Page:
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Is Pennsylvania the Next Iowa? Not Quite.

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After the Wyoming caucuses on Saturday and the Mississippi primary on Tuesday (and perhaps even before those contests are finished), all attention will shift to the state of Pennyslvania in the next (though not necessarily last) showdown between Barack Obama and Hillary Clinton.

The lengthy 6+ week run up to the Pennyslvania primary is drawing comparisons to Iowa, where most presidential hopefuls, not so long ago, spent most of their time and resources in 2007 before the first-in-the-nation contest was held on January 3rd. Of course, some candidates, like Tommy Thompson, John Edwards, and Sam Brownback, spent months in the Hawkeye State, so Pennyslvania's campaign will be more of a 'condensed Iowa' - both in terms of the number of weeks as well as the number of candidate options.

But there are some unique differences between Pennsylvania and Iowa. First, Pennsylvania has a much larger population—approximately 4.2 times that of Iowa—with 274 people per square mile, compared to just 52 persons per square mile in the less urban state of Iowa. The Mitt Romney campaign made a point to make a stop in each of Iowa's nearly 100 counties. The same will not be said of the Obama and Clinton campaigns, who will likely focus a large part of their resources to the more populous eastern (Berks County, Chester County, Delaware County, Lancaster County, Lehigh County, Luzerne County, Montgomery County, Northampton County, Philadelphia County) and western (Allegheny County, Butler County, Bucks County, Erie County, Fayette County, Lawrence County, Washington County, Westmoreland County) parts of the state

Pennsylvania also has a much higher non-white population, approximately 14.3 percent, compared to just 5.4 percent in Iowa. This should advantage Obama, as the difference in non-whites is largely comprised in the black demographic (10.7 percent in PA, 2.5 percent in IA), compared to Hispanics (4.2 percent in PA, 3.8 percent in IA), or Asians (2.4 percent in PA, 1.6 percent in IA).

Clinton, however, has been doing better in the Democratic primaries among less educated Americans, and Pennsylvania has a notably lower number of high school graduates (81.9 percent) than does Iowa (86.1 percent). Pennsylvania also has a higher poverty rate (11.2 percent) than Iowa (10.5 percent).

It has also been said, despite several endorsements by labor unions for Obama, that blue-collar working folks lean towards Clinton (as evidenced by her victory in Ohio). Pennsylvania has a significantly larger union household rate (31 percent) than does Iowa (22 percent), which should work to her advantage.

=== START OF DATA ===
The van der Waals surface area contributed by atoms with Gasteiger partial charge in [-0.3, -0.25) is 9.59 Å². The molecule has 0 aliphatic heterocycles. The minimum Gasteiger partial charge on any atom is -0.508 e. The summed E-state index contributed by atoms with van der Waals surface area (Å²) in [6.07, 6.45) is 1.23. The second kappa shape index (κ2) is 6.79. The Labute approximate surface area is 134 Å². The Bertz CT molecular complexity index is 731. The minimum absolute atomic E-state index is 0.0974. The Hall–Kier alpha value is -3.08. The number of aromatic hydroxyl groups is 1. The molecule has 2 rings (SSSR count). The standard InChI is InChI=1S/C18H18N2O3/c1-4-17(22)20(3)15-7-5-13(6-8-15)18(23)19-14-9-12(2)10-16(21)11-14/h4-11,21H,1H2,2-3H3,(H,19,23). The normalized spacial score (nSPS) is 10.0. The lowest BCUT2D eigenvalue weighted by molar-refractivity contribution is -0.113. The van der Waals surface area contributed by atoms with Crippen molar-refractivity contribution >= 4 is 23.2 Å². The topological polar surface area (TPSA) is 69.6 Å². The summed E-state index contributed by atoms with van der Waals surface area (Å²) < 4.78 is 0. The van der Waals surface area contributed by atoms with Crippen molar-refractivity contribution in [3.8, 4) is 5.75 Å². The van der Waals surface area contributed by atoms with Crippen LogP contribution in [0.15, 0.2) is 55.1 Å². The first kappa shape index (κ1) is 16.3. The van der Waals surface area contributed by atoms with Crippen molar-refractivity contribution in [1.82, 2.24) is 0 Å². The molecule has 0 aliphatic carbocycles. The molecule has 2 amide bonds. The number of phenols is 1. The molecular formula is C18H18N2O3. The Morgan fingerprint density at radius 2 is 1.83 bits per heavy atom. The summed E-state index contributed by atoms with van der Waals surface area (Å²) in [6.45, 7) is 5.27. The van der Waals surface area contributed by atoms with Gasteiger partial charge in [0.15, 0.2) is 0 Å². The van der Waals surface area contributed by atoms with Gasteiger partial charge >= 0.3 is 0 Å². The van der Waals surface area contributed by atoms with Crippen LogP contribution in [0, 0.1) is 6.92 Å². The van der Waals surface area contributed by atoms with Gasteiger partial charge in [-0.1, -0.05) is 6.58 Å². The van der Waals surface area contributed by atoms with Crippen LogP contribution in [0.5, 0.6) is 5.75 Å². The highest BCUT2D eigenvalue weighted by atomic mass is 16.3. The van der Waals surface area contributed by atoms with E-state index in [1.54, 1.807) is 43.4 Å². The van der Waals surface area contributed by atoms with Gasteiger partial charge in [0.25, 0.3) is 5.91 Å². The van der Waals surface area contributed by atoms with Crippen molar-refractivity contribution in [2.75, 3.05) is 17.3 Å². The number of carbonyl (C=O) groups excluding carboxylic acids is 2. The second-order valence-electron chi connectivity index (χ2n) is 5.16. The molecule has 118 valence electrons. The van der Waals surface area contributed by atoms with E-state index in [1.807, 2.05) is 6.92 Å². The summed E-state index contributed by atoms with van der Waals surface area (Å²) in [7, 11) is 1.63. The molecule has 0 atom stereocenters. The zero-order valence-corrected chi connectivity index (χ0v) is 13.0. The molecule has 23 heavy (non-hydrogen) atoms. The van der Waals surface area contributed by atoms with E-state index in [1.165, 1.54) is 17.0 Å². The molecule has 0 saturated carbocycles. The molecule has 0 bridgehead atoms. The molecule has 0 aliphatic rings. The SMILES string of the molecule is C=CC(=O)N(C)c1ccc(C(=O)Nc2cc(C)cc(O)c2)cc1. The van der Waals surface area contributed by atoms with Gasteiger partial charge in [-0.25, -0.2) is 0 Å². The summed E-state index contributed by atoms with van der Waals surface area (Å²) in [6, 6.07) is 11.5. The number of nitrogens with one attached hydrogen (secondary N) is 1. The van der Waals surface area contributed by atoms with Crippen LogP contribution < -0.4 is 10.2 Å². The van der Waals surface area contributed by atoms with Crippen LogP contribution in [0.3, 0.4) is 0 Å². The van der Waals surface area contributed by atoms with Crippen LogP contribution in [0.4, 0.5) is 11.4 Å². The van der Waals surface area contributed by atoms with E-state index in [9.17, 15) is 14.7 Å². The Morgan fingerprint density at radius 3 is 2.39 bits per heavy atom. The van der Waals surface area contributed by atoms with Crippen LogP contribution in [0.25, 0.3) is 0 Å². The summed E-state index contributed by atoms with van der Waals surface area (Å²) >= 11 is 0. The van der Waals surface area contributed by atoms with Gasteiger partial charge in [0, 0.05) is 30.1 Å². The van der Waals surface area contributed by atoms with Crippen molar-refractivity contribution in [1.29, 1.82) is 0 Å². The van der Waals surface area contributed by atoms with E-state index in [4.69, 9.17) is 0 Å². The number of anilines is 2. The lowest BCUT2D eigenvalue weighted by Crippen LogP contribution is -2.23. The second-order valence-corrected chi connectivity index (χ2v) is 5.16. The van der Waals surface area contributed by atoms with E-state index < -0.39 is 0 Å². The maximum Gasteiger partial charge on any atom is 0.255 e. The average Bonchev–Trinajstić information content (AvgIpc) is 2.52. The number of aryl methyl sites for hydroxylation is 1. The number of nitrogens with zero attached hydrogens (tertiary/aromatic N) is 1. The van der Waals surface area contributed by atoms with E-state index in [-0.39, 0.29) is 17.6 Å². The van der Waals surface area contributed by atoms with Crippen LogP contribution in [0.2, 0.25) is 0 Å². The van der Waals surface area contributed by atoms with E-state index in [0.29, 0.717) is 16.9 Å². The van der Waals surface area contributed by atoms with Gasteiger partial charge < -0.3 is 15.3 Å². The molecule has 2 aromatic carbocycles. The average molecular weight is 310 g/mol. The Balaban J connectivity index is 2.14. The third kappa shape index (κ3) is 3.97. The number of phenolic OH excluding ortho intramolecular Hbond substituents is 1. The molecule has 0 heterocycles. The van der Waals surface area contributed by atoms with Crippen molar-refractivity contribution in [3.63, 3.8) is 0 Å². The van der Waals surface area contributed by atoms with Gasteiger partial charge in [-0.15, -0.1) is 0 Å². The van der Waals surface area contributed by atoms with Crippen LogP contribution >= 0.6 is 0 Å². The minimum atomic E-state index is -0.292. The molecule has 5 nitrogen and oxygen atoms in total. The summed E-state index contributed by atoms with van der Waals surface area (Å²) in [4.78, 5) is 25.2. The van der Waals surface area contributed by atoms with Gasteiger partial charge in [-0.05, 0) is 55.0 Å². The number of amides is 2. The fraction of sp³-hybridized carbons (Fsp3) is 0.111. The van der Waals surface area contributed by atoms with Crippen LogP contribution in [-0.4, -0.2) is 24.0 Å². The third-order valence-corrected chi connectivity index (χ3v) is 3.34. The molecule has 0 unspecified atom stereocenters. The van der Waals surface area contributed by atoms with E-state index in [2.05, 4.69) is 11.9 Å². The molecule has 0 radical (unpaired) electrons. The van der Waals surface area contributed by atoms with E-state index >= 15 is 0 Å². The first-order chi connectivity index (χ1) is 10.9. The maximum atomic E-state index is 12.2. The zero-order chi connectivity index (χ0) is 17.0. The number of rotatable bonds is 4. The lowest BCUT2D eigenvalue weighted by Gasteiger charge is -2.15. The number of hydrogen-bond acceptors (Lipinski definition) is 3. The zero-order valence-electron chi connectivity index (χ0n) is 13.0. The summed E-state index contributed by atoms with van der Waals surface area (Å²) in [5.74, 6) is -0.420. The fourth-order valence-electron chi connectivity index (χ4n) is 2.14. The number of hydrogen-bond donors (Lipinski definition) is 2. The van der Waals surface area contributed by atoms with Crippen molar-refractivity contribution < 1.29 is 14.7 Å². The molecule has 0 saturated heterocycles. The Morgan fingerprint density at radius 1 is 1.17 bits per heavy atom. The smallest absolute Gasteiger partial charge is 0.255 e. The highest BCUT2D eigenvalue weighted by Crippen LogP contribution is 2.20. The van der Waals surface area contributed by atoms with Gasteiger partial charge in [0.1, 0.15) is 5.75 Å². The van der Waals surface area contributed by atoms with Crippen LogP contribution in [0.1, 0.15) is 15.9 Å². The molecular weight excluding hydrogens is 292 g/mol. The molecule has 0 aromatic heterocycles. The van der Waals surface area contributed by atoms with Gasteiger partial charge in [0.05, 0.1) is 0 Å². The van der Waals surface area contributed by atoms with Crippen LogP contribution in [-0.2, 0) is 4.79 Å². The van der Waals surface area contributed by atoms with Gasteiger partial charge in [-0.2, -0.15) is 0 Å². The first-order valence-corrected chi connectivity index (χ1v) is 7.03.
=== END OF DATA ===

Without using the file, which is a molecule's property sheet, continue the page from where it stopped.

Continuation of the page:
All this adds up to an exciting race, to be sure, although the first poll conducted after Clinton's big victories in Ohio, Texas, and Rhode Island on Tuesday, finds the New York Senator with a double-digit lead in Pennsylvania: 52 to 37 percent (69% likely voters, polled by Rasmussen on March 6th). The Keystone State is certainly being billed as Clinton's to lose.

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Remains of the Data

Plurality-Winning Governors Elected At Century-Long High Water Mark

The rate of gubernatorial candidates elected without the support of a majority of voters is at its highest level since the 1910s.

Political Crumbs

Seeing Red

Congressman Nick Rahall's failed bid for a 20th term in West Virginia this cycle, combined with a narrow loss by Nick Casey to Alex Mooney in Shelley Moore Capito's open seat, means that West Virginia Democrats will be shut out of the state's U.S. House delegation for the first time in over 90 years. The Republican sweep by two-term incumbent David McKinley in the 1st CD, Mooney in the 2nd, and Evan Jenkins over Rahall in the 3rd marks the first time the GOP has held all seats in the chamber from West Virginia since the Election of 1920. During the 67th Congress (1921-1923) all six seats from the state were controlled by the GOP. Since the Election of 1922, Democrats have won 76 percent of all U.S. House elections in the Mountain State - capturing 172 seats compared to 54 for the GOP.


Home Field Advantage?

When the 114th Congress convenes in a few days, Maine will be represented by one home-grown U.S. Representative: Waterville-born Republican Bruce Poliquin. With the departure of Millinocket-born Mike Michaud, who launched a failed gubernatorial bid, the Pine Tree State was poised to send a House delegation to D.C. without any Maine-born members for the first time since 1821. Three-term U.S. Rep. Chellie Pingree (born in Minnesota) coasted to reelection as expected, however Poliquin edged Kentucky-born Emily Cain by 5.3 points to keep the streak alive. Since 1876, a total of 208 of the 222 candidates elected to the nation's lower legislative chamber from the state have been born in Maine, or 94 percent.


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